My, how time flies. Another month is in the history books. However much time you have on earth, you now have 31 days less of it since since the last installment of this post. Drink up!
But have no fear. You’re headed for a better place. That’s right, basically the same existence you had a month ago, but with more new metal ahead of you. Drink up!
And all those physical processes that are inexorably decaying your bodies on the rocky road to your demise, they’re still there and they’re still working on you like termites that have found a rotting log. But hey, you can still bang your head, so . . . Drink up!
Yes, we’re now a full seven months into 2010, and so it’s time for another monthly update to the list of forthcoming new albums we first posted on January 1. (All the other updates can be found via the “Forthcoming Albums” category link on the right side of our pages.) Below is a list of still more projected new releases we didn’t know about at the time of our previous updates, or updated info about some of the previously noted releases.
Once again, we’ve cobbled together news blurbs about bands whose past work we’ve liked, or who look interesting for other reasons. Perhaps needless to say, these are bands that mostly fit the profile of music we cover on this site — the kind that would like to tear your head off.
So, in alphabetical order, here’s our list of cut-and-pasted items from various sources since our last update about forthcoming new releases. Look for the bands you like and put reminders on your calendar. Or if you’re like us, just stick post-it notes on your forehead. Of course, if your foreheads are the low, sloping kind, you may only have room for a few, so be choosy.
In recent years, people have written books with the intent of dispelling various so-called “myths” about wolves. I haven’t read any of them, but they’re probably trying to tell us that wolves are actually warm, loving creatures who are good parents and self-sacrificng friends.
I haven’t read those books because I’d rather continue to think of wolves as vicious, red-eyed pack animals that would just as soon rip out your jugular as look at you. Life is too civilized as it is without having someone domesticate my mental image of the wolf.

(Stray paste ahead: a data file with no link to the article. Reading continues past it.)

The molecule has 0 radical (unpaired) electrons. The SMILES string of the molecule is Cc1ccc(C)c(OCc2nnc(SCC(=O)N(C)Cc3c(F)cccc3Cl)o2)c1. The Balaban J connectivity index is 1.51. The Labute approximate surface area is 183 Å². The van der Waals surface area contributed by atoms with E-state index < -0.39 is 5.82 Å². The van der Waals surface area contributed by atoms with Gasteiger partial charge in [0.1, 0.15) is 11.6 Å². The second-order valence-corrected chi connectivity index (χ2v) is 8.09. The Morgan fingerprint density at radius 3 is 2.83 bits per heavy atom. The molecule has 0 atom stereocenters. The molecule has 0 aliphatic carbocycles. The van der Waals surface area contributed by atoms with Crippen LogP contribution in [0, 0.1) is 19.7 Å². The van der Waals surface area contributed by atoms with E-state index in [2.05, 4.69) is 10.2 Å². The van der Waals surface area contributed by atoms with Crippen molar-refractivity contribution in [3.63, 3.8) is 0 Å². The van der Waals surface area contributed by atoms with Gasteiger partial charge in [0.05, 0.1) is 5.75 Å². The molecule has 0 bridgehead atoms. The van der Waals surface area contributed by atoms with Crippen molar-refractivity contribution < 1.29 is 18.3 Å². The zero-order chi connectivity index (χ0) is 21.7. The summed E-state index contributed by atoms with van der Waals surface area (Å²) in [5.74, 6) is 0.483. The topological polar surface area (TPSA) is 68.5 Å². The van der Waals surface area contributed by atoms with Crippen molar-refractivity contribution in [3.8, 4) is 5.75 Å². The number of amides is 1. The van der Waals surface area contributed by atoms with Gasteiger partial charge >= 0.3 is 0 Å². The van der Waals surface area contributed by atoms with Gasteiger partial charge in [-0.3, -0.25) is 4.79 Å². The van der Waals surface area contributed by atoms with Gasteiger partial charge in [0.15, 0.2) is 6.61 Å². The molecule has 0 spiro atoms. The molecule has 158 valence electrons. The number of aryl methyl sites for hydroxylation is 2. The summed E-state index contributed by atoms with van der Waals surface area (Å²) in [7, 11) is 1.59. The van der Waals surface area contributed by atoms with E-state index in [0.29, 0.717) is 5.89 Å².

Besides, that would detract from the awesomeness of Wolvhammer as a metal-band name. It would turn it into something like Puppyhammer. Or Puppyhummer. Or something equally tame. And Wolvhammer is anything but tame.
We first heard about Wolvhammer’s debut album, Black Marketeers of World War III, via a feature in the current issue of DECIBEL magazine, which punched many of our buttons — so much so that we ran out and bought the album fast. And we are so glad we did. (more after the jump, including a mixtape of music inspired by Wolvhammer . . .)
Soilwork is in the midst of a headlining tour in support of its recent album The Panic Broadcast, and the three perpetrators of NO CLEAN SINGING were in the audience when the tour blew through El Corazon in Seattle on July 27.
The bands on this tour are an interesting mix. No two of them play the same style of metal. We had Soilwork‘s melodic metalcore, Death Angel‘s supercharged thrash, hyper-technical death metal from Augury, Mutiny Within‘s aggressive power metal, Swashbuckle‘s pirate thrash, and melodic death metal from Seattle’s Deathmocracy.
It was also a long night, and those (like us) who were there from start to finish got their money’s worth: Deathmocracy took the stage at about 7 p.m., and Soilwork finished a 90-minute set at 12:30 in the morning. In a nutshell, we got thoroughly deep-fried in a vat of molten metal.
In this post, we’ll give you some brief notes on the performances and a collection of our reliably half-assed photos of each band — after the jump.
Yes, your worst fears have been realized. No metal news today, no album or concert reviews, no interviews. Just another edition of this feature, where we share with you recent news stories that made us say: “Fuck! That’s Metal!” — even though it’s got nothing to do with music — along with our tasteless editorial observations.
Writing these “That’s Metal!” posts isn’t easy. We actually have to browse the hard news to find this stuff. We have to wade through the stories that actually make headlines in newspapers, which is pretty fucking depressing. We don’t like being depressed, which is why writing this ongoing feature is pretty much the only reason we read the news anymore. We do it all for you.
We don’t do this on any regular schedule. It just depends on how long it takes to build up the fortitude necessary to go back to the real world long enough to find this shit. All the stories featured in today’s post came from news reports we saw on a single day (yesterday), and as usual, most of the them came from the crack investigative journalism available in our local paper, The Seattle Times.